So many boomer shooters to choose from and so little time. We're a lucky lot, FPS fans—we are absolutely spoiled for choice! It can be easy to gloss over many of these FPS titles, and sometimes they simply fall under the radar. With that in mind, it would be a real shame if Dread Templar shared that unfortunate fate. It can be rather unassuming at first, but if you give Dread Templar some time, you'll have one word bouncing around in your head by the time you're done with its Early Access build: Badass.
Dread Templar is developed by a single individual at T19 Games and is published by 1C Entertainment, known for other titles such as Graven and Wrath: Aeon of Ruin. This experience throws players into literal Hell. Your job? Slay the demons. Utilizing a special dash ability and a bullet-time mode, you'll be pumping demons full of lead through this roughly three-hour experience.
The Tools of the Trade in Dread Templar
Dread Templar hits a lot of good notes—notes essential for a well-crafted boomer shooter. The first thing that impressed me right away was the sound design. Sound design is integral to any good FPS game. For one, the guns should sound powerful. The first gun you receive in Dread Templar (or guns, rather) are pistols that you duel-wield. These wicked twins are total beasts and sound the part. These pistols have one of, if not the most, satisfying gun sounds I've heard in a long time. With these, you'll be slinging lead like Revy from "Black Lagoon" and be just as menacing.
I'm happy to report that the other weapons are equally girthy in both power and sound. The shotguns pack a big punch, turning demons into meaty pulp. There's this bow and arrow that plinks at enemies from afar, creating a satisfying sound as you land those headshots. Not to mention, most weapon designs are pretty stellar. Some weapons have this demonic, magical look that is a joy to use. Conversely a little strange that you get sub-machines you can duel-wield, but they have silencers on them. Why subdue the power of these bad boys when everything else sounds so powerful? They just don't compare to the rest of the pack.
In addition to sound, weapon variety is also rock solid. You have your FPS staples of course, like the aforementioned shotguns, pistols, and submachine guns. A unique, wrist-mounted trap launcher can be used to stun and shock enemies, allowing for you to unload on these paralyzed demons. There was one point on the very last level where my jaw dropped as I equipped Dread Templar's equivalent of the BFG. You'll have to see for yourself, but this weapon is appropriately devastating.
Kicking demon butt and taking names is what Dread Templar is all about, and these wild weapons are accompanied by a hardcore soundtrack. Sick guitar riffs abound, with little downtime in these tracks. There was one point where I could hear these almost Gregorian, Church-like music played that sound turned into this demented, hardcore melody that served as a perfect companion for slaughter.
The Hellish Landscapes of Dread Templar
This boomer shooter favors the low-poly style many FPS games utilize nowadays, and the sprite art is excellent. Enemy designs have a nice variety and are fearsome to look at. Meanwhile, most of the levels have a dark, omnipotent atmosphere that accompanies Dread Templar's hellish theme very well.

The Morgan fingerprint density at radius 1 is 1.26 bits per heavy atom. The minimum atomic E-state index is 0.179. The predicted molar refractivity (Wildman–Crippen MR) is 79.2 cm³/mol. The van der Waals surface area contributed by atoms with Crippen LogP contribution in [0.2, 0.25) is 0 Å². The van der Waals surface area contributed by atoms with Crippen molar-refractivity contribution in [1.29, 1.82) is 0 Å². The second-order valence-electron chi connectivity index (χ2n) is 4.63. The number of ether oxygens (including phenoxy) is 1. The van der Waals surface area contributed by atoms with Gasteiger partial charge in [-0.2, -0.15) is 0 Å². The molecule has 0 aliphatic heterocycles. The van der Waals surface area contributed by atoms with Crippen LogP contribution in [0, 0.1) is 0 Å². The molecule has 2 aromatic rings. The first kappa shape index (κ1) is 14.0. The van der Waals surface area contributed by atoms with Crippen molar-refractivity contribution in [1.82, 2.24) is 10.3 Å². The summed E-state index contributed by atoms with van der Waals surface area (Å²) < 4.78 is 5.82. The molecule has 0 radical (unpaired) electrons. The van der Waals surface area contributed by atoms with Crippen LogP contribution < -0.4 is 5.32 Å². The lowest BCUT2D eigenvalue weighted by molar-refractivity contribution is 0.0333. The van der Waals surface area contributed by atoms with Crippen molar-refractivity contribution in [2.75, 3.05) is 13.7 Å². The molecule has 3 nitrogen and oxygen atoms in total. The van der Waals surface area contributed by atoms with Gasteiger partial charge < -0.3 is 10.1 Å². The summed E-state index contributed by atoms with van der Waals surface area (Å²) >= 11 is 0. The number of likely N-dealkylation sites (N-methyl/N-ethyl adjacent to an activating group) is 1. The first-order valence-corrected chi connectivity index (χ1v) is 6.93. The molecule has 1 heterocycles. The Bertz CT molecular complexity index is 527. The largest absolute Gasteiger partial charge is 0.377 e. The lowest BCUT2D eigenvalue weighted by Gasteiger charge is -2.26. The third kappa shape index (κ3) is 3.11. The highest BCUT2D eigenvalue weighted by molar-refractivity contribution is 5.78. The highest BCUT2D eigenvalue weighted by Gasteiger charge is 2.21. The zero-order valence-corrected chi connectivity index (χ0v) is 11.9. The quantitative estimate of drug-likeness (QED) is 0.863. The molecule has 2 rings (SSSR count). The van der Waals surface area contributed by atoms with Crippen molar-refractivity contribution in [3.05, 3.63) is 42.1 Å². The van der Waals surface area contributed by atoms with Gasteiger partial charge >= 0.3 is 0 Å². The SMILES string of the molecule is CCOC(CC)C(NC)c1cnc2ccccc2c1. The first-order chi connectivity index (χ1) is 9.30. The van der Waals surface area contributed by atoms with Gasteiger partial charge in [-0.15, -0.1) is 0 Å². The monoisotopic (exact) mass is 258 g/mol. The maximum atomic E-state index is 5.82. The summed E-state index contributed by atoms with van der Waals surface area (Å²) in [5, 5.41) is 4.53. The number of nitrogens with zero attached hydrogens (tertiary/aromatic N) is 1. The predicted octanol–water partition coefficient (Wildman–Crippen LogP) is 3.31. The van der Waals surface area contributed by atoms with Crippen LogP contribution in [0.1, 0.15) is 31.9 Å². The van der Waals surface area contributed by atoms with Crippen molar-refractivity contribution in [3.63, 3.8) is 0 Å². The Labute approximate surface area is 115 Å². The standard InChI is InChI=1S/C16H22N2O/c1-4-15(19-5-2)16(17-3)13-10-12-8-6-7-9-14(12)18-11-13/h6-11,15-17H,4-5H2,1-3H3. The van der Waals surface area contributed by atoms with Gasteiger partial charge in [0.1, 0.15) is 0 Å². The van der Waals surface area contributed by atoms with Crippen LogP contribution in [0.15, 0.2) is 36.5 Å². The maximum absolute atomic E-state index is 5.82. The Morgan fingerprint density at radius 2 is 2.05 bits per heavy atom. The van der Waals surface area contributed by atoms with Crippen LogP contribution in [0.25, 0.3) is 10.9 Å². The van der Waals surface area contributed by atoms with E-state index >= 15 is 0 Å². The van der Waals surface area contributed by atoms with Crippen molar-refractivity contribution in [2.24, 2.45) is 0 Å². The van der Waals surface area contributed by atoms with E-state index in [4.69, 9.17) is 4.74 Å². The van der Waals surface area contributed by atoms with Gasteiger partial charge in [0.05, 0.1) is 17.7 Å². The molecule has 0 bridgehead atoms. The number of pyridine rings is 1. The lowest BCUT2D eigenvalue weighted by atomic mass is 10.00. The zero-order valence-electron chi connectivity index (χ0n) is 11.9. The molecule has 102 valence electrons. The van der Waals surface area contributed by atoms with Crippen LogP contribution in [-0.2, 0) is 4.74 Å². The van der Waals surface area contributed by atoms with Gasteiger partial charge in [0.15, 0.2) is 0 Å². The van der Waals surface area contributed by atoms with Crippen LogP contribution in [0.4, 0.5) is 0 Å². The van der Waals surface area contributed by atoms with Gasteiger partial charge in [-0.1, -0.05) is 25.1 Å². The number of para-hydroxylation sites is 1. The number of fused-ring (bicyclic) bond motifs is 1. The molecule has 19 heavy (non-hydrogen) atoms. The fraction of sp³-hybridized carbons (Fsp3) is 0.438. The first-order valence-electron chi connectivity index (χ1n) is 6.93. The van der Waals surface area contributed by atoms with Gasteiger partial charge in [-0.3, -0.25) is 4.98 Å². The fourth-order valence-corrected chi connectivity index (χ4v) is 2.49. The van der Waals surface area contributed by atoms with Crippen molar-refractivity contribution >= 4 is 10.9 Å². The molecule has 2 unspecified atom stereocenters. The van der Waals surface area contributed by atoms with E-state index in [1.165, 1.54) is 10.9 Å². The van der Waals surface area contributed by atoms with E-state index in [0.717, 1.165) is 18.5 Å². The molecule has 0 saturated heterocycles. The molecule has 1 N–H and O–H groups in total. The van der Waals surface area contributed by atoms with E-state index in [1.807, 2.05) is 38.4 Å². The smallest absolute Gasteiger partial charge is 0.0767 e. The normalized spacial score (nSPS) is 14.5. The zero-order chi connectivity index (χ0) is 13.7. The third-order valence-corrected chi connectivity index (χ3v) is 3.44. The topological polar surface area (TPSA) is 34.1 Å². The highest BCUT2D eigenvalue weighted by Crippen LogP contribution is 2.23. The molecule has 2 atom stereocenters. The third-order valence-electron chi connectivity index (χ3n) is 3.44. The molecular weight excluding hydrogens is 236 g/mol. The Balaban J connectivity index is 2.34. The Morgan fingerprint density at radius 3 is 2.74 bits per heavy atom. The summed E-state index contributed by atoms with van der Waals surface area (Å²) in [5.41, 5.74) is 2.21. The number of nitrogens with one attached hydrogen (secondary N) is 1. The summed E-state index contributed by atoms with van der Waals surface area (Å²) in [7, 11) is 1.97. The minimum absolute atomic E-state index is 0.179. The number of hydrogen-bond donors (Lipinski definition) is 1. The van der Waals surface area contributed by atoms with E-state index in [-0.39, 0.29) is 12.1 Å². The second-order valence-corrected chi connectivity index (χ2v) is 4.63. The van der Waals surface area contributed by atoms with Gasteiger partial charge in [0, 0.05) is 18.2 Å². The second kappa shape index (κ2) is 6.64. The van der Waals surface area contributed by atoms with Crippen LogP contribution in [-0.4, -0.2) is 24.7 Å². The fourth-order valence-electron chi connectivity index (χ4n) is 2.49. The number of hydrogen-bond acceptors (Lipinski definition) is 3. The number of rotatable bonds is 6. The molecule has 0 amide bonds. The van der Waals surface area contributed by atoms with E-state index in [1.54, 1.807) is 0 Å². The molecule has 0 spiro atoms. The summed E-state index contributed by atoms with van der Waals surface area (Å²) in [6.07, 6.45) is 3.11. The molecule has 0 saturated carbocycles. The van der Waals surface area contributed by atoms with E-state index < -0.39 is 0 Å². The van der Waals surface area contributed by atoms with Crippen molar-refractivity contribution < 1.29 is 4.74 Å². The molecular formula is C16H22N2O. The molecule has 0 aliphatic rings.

I would like to say that the level design is also fantastic, but unfortunately, it falls short. I enjoy these types of games for their weaving pathways and the almost labyrinthine nature of levels. For Dread Templar, it just seems too linear. You'll probably never stray off the path to advance forward. Players are tasked with finding keycards throughout levels to proceed, as well as pulling levers to open doors. Where these keycards are—or even where you put them to proceed—is overt and there's not a great deal of exploration.
I do appreciate that there are optional side areas where you can gather extra weapons, upgrades, and health pickups, but that's about the only time you stray off the path. These side areas are easy to find and are said to be more challenging. They're really not hard though. Still, because the level design isn't excellent, these side areas served as a nice distraction.
Another issue with Dread Templar and its level design is how easy the game is. It's one of the most generous boomer shooters I have played. Ammo and health pickups are extremely plentiful and you'll never be without. Going forward, I would like to see the locations and amount of pickups tweaked so that Dread Templar poses more of a challenge. Enemies have shockingly low health too. You might feel powerful, but the challenge just isn't there. Granted, I played on Normal, but this is the easiest Normal I've ever played on a game like this.
Gripes aside, I have to commend Dread Templar for adding a bit of originality into the mix. Through the 10 levels in Early Access, you'll find upgrades and upgrade stations. Here, you can tweak your character by adding upgrades that increase the efficiency of weapons. You'll find many pickups that increase ammo capacity, damage, fire rate, and more. The more exciting of these upgrades take a bit more currency (you'll find said currency hidden throughout maps) and have special effects. One of these abilities turned my regular pistols into fire-flinging contraptions that pierce enemies.
Does Dread Templar have some issues? Sure. The level design leaves a lot to be desired, and there's a great deal of balancing that needs to be done to make this challenging. But I'd be a fool not to admit that I had a great time with this brutal new shooter. With proper updates during its Early Access duration, Dread Templar could easily be one of the best in its genre. After all, if it succeeds in making you feel like a badass, that's already a good sign.
TechRaptor previewed Dread Templar on Steam Early Access with a key provided by the publisher. The game does not currently have a release date.